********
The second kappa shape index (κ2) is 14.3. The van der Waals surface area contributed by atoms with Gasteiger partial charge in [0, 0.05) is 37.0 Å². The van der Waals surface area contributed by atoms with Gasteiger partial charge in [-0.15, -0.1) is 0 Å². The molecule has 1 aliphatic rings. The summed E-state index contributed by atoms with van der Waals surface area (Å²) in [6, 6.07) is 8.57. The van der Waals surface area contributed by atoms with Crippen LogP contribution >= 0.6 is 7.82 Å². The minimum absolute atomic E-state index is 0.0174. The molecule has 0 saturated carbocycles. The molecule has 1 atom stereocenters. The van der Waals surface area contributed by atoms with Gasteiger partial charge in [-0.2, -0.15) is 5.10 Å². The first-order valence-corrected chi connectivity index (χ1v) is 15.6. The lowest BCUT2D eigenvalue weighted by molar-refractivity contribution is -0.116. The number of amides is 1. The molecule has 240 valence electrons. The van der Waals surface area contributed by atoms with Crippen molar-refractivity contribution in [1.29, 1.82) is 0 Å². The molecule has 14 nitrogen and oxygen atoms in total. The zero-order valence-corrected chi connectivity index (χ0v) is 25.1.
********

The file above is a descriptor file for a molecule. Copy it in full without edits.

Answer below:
The second kappa shape index (κ2) is 14.3. The van der Waals surface area contributed by atoms with Gasteiger partial charge in [0, 0.05) is 37.0 Å². The van der Waals surface area contributed by atoms with Gasteiger partial charge in [-0.15, -0.1) is 0 Å². The molecule has 1 aliphatic rings. The summed E-state index contributed by atoms with van der Waals surface area (Å²) in [6, 6.07) is 8.57. The van der Waals surface area contributed by atoms with Crippen LogP contribution >= 0.6 is 7.82 Å². The minimum absolute atomic E-state index is 0.0174. The molecule has 0 saturated carbocycles. The molecule has 1 atom stereocenters. The van der Waals surface area contributed by atoms with Gasteiger partial charge in [-0.2, -0.15) is 5.10 Å². The first-order valence-corrected chi connectivity index (χ1v) is 15.6. The lowest BCUT2D eigenvalue weighted by molar-refractivity contribution is -0.116. The number of amides is 1. The molecule has 240 valence electrons. The van der Waals surface area contributed by atoms with Crippen molar-refractivity contribution in [1.29, 1.82) is 0 Å². The molecule has 14 nitrogen and oxygen atoms in total. The zero-order valence-corrected chi connectivity index (χ0v) is 25.1.